Of course, you know what that means… As soon as rates start to climb a few tenths of a percentage point, we will no doubt be subjected to a barrage of scare tactic articles like the one we thoroughly mocked back in April that boldly declared “the era of record-low mortgage rates is over.”
For some context on just how low rates are, and more importantly how low they will still be even if they go up two full points, here’s a chart of mortgage rates through 1971 via the Federal Reserve.
Since 1971, rates have been above nine percent 39% of the time. They have been above eight percent 55% of the time. They have been above seven percent 74% of the time, and above six percent a staggering 89% of the time. In other words, even when rates eventually do rise a few points, they will still be “at historic lows.”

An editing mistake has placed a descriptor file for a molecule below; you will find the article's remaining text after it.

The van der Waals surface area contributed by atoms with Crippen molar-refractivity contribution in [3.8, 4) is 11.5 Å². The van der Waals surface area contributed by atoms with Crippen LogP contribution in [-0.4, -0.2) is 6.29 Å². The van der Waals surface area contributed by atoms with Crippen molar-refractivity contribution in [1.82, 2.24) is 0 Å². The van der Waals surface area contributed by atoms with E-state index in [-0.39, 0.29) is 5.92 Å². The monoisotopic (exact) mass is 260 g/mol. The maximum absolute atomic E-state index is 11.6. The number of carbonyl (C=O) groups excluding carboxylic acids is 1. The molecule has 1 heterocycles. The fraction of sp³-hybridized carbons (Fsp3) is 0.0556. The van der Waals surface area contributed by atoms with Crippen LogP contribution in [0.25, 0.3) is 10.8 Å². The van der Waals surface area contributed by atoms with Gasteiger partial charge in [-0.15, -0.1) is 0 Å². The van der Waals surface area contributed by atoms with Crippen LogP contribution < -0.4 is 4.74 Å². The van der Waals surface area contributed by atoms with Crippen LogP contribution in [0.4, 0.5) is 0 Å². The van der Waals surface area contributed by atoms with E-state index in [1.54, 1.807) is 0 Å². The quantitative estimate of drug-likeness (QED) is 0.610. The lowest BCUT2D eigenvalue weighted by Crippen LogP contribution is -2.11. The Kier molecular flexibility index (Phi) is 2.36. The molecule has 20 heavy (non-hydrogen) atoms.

I’d also like to make a quick observation about why rates are still this low. Consider the basic economics of supply and demand. The price of a good (in this case, borrowed money) tends to be high when supply is low and demand is high and the price tends to be low when supply is high and demand is low.
When the government got out of the business of buying mortgage-backed-securities a few months ago, everyone was thinking that the price of borrowed money would go up due to a contraction in the supply. Rates did tick up slightly for a while, but have since fallen to these new all-time lows.
Since supply is still fairly low (banks not super excited to lend), it must be a reduction in demand that is driving rates down. Incidentally, that reasoning happens to be backed up by the recent data on post-tax-credit sales (falling through the floor).
Thus, I suggest that mortgage rates are likely to remain quite low until homebuying demand begins to pick back up in earnest, which I’m betting won’t be until sometime next year at the earliest.